Staying to Leave to Learn
In light of our current state of wild funkiness, I’ve been thinking about how we canceled a trip to the Big Island after our oldest daughter, Lily, stepped on a dead branch and fell out of a tree. I heard a snap, a scream, and looked up from my gardening to watch my daughter bounce off the ground, something I dearly hope to never see again. She knocked out a tooth and broke her arm but somehow managed to tell us in the hospital she wanted to host a tree climbing party when she recovered (she’s a badass). This all happened the day before we were set to leave.
I can’t remember exactly how we decided to do this but we responded to the change in plans by following Lily and her two year old sister’s lead as they turned our backyard into paradise. We took out the tiki torches, played Hawaiin music, learned new recipes, set up a beach tent, and discovered ways to appreciate our backyard. We made hammocks, ran through the sprinkler, and some of us drank our fair share of Pina Coladas and Mai Tais. For a week we danced, cuddled next to our homemade fire-pit, turned off our screens, and vacationed. At times, we really were on a tropical island and I don’t think I wore shoes the entire week.
Of course, we failed to represent or appropriately honor the rich cultural traditions and complex history of Hawaiin people but we weren’t trying to do that. We weren’t trying to replicate Hawaii, we were trying to experience a set of feelings: togetherness, exploration, relaxation, presence, and fun. The purpose of our vacation wasn’t to travel to Hawaii, it was to relax, explore, and be together as a family. When the trip changed unexpectedly, our preparations and reservations didn’t matter anymore, but we could still serve the bigger purpose. And serve that purpose we did.
This reminds me of something one of my mentors, Charlie Plant, shared about Primo Levi who spent some time as an industrial chemist with a paint company, “where problems arose because the rationales, the why's, for certain formulas were forgotten, and adherence to the formulas became the goal, instead of the function they were supposed to fulfill.”
I’ve seen this in schools where folks lose touch with the purpose behind things like internships or learning plans. Internships and learning plans are both potential outcomes and/or ways to serve a greater purpose of empowering young people to explore, connect, and meaningfully pursue their interests in the world outside of school. They are only as good as they serve that purpose. Sometimes, like the story about Primo Levi, the outcome or the strategy become the purpose and that’s when you might see folks coercing, bribing, or shaming students into doing things they don’t find relevant enough to do on their own. I know I’ve done it. Likewise, if we had tried to replicate Hawaii, or focused on all the things we were no longer able to do, I don’t think we would’ve enjoyed the time. We let go of the outcome but held tight to purpose. And I think this applies to today.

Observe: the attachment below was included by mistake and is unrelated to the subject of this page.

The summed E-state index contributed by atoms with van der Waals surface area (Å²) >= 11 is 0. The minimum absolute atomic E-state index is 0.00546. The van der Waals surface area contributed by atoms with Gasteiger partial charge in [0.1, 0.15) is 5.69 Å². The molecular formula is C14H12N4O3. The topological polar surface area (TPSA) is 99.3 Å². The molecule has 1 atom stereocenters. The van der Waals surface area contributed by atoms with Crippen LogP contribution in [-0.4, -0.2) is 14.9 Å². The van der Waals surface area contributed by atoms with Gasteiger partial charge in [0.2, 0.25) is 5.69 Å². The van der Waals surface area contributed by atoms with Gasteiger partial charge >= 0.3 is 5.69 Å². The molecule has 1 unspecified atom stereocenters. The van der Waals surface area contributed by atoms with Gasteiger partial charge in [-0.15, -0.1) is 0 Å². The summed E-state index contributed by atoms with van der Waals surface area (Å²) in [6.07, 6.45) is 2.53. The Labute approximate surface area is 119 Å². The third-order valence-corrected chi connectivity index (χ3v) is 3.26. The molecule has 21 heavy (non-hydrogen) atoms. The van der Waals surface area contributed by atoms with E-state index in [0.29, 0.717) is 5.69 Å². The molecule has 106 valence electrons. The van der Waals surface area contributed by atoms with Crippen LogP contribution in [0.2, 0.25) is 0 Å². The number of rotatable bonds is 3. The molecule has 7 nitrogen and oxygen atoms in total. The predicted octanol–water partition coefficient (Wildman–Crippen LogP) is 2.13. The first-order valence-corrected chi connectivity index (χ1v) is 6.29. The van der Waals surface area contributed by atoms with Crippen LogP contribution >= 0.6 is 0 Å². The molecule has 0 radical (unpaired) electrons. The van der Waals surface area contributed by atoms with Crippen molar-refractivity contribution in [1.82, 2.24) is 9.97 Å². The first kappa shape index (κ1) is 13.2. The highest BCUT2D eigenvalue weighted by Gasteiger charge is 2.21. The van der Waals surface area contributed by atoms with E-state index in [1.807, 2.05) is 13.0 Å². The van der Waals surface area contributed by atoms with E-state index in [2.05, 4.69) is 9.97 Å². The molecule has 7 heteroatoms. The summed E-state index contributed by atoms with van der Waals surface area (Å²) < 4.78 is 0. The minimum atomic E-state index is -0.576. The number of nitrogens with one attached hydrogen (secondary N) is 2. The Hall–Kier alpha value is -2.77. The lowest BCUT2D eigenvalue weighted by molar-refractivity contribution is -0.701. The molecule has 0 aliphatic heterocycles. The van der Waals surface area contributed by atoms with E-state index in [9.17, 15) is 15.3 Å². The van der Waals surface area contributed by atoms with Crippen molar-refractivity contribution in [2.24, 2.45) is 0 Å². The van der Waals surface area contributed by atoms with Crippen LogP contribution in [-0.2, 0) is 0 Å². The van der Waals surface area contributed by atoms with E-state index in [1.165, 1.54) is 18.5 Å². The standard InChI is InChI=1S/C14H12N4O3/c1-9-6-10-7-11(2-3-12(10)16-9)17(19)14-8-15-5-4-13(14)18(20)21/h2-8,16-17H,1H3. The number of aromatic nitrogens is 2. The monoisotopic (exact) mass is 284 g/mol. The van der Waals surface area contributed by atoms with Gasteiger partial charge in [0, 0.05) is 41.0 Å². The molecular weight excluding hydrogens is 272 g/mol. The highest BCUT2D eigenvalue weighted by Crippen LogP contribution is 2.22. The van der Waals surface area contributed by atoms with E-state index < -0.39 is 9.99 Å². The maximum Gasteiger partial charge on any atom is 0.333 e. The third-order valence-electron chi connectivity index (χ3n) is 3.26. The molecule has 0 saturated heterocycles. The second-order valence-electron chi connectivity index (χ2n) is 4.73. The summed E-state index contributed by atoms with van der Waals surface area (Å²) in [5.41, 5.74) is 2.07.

We now have three daughters, all badasses, and we’re applying some of the lessons we’ve learned about leaving to learn without leaving. In light of this wild and funky time, we’re not trying to replicate school, instead creating experiences in which we feel creative, accomplished, curious, together, and liberated. As I write this, Lily and Megan are trying to grow roots from some of the vegetable and fruit scraps in the kitchen. They’ve also been co-illustrating “Top 10” lists and Lily has been searching for the best substance to make pennies shiny. Apparently mustard is not so great.
In his recent blog post, Chris Jackson invited us to consider this time as a “once in a lifetime opportunity to double down on our philosophy of teaching, learning and activism.” I think it’s also time to double down on values and purpose and refer folks to the 10 Expectations young people should have of their schools. Perhaps more than ever these expectations apply to how we serve our communities. Rather than trying to replicate how we have known school, or internships, or community, let’s consider learning and sharing how we and the families we serve are creating new ways to move us closer to our values and deeper purpose. In the meantime, perhaps I’ll ask Lily where we should go next.